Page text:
by Nancy Rosenbaum, producer
Jean Berko Gleason is the mother of the “wug test” whose findings rocked the world of linguistics when they were first published in 1958. The test demonstrated that children as young as three or four can internalize complex grammatical codes no one has necessarily ever tried to teach them — like forming plurals — and apply these rules broadly, even to made-up words (like the adorable “wug” featured below) they’ve never heard before.
Below you’ll find the 27 delightful hand-drawn pictures that comprise the original wug test. Try them out with the kids in your life — or even by yourself. And tell us what they said that surprised you. What are they modeling or constructing on their own?
by Susan Leem, associate producer
Wug graffitti on the street. (photo: Adam Albright/Flickr, CC BY-NC-ND 2.0)
This week we interviewed Jean Berko Gleason, a psycholinguist who is now a professor emerita at Boston University, about how we learn and use the most valuable of skills: human language. She’s best known for her wug test experiment, revealing that children develop general systems to learn language.
We live-tweeted highlights of this 90-minute conversation and have aggregated them below for those who weren’t able to follow along. Follow us next time at @BeingTweets and this Thursday, October 6th, look for the produced show via our podcast our on your local public radio station:
by Nancy Rosenbaum, producer
"How can I catch my angry self before it catches me!?"
This is one of many anonymous questions posed by the 300 people who came out to hear Krista interview Sylvia Boorstein at a live event in Birmingham, Michigan last month. The theme of their conversation: “Raising Children in Complex Times.” Now in her 70’s, Boorstein is best known as a Buddhist meditation teacher and author. She’s quick to define herself as both a mother and grandmother.
We came away from this event with a big stack of question cards, many of which didn’t get posed because of time. Here’s a sampler:
"Sometimes my husband will say - we need to toughen these kids up; they have to live in a tough world. How do we balance teaching them kindness/gentleness versus being tough."
"What words of comfort can we say to our children (22 yrs) when faced with health issues. (Can be major or minor)."
"In a time of overbearing parenting and institutionalized narcisism [sic], how do we cultivate caring?"
"Spiritual principles for a 6 yr old. My daughter is 6 — she asks many questions about ‘God.’ Other than modeling behavior do you have other suggestions on how to discuss spirituality when my spirituality is so abstract?"
"Growing up in an alcoholic family, and with anxiety as an adult, how does one manage anxiety with parenting?"
Looking at the anonymous cards, each one with its distinctive handwriting, I imagine a person on the other side with a longing for their question to be answered.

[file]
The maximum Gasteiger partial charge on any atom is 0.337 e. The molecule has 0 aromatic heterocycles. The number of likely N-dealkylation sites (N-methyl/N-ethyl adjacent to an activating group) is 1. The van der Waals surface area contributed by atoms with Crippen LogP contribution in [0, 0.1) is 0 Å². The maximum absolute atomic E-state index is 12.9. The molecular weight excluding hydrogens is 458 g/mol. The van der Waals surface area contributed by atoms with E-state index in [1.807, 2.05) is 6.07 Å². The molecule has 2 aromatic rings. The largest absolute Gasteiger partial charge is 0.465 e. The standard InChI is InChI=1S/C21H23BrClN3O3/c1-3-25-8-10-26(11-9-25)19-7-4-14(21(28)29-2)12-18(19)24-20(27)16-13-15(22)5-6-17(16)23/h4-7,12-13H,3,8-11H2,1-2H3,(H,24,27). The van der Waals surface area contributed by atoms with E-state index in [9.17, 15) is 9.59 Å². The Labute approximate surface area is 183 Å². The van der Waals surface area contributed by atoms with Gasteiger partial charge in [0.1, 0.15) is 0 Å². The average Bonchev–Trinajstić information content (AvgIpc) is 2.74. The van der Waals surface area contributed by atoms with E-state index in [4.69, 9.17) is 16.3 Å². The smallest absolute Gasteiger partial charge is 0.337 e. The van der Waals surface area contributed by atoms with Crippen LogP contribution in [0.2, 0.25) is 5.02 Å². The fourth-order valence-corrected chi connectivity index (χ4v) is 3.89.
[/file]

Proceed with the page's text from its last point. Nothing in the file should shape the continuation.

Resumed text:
Which of these questions speak to you? And what responses would you offer?Comments
Trent Gilliss, Online Editor
I have to express my excitement about the show we have scheduled for podcast release on New Year’s Day. Back in 2000, Krista sat with the wonderfully insightful and heartwarmingly endearing child psychiatrist Robert Coles.
A small part of this 60-minute interview was incorporated into the show "Children and God." This show single-handedly made a SOF superfan out of me. And, it wasn’t until recently that Krista mentioned that she spoke with him for a full hour. Hearing that was a revelation, and thank goodness Rob listened to it and recommended him for a new show, a fresh production.
Eight years later, his ideas about children’s curiosity about understanding the world and their innate spiritual sensibilities — and that they are witnesses to events and behaviors and ideas — resound so much more loudly now than when I originally heard him. Not only because I’m a father now, but more so because I’m a working witness to the economic downturn who’s asking himself basic questions about trust and need and responsibility.
We’ll be posting some preview clips from the program. I can’t wait for you to hear it.Comments
Rob McGinley Myers, Associate Producer
This past weekend, I kept mulling over the content of our recent show, "Getting Revenge and Forgiveness" — especially what Michael McCullough said about how easily parents forgive their children.
I forgive my seven-year-old son every day. … Because he’s an active, inquisitive seven-year-old who sometimes accidentally elbows me in the mouth when we’re cuddling and sometimes puts Crayons on the walls. And yet it seems demeaning to call it forgiveness. … It’s just what you do with your children. You know, you accept their limitations and you move on.
As a father of two toddlers, the thing that amazes me is not how easily parents forgive their children, but how easily children forgive their parents. Every parent I know has had moments of utter exasperation and impatience with their kids that they later regretted. But when our children are little, they have an extraordinary capacity to forgive our mistakes. Krista once wrote about a Hebrew proverb that says “just before a child is born, the angel Gabriel tells her everything — all the secrets of God and the universe. Then he kisses her on the forehead, and she begins to forget it all.” So it seems that, though our children will forget it by adolescence, they are apparently born knowing the secret of forgiveness.
The poet Robyn Sarah sums it up perfectly for me in her poem Nursery, 11:00 p.m. The speaker of the poem describes coming to the end of a day when she’s been a terrible parent, wishing she could apologize for how she behaved, standing over her children as they sleep in their cribs. She likens the forgiving sound of their breathing to a shawl being knitted in the darkness.
How warm it is, I think,
how much softer
than my deserving.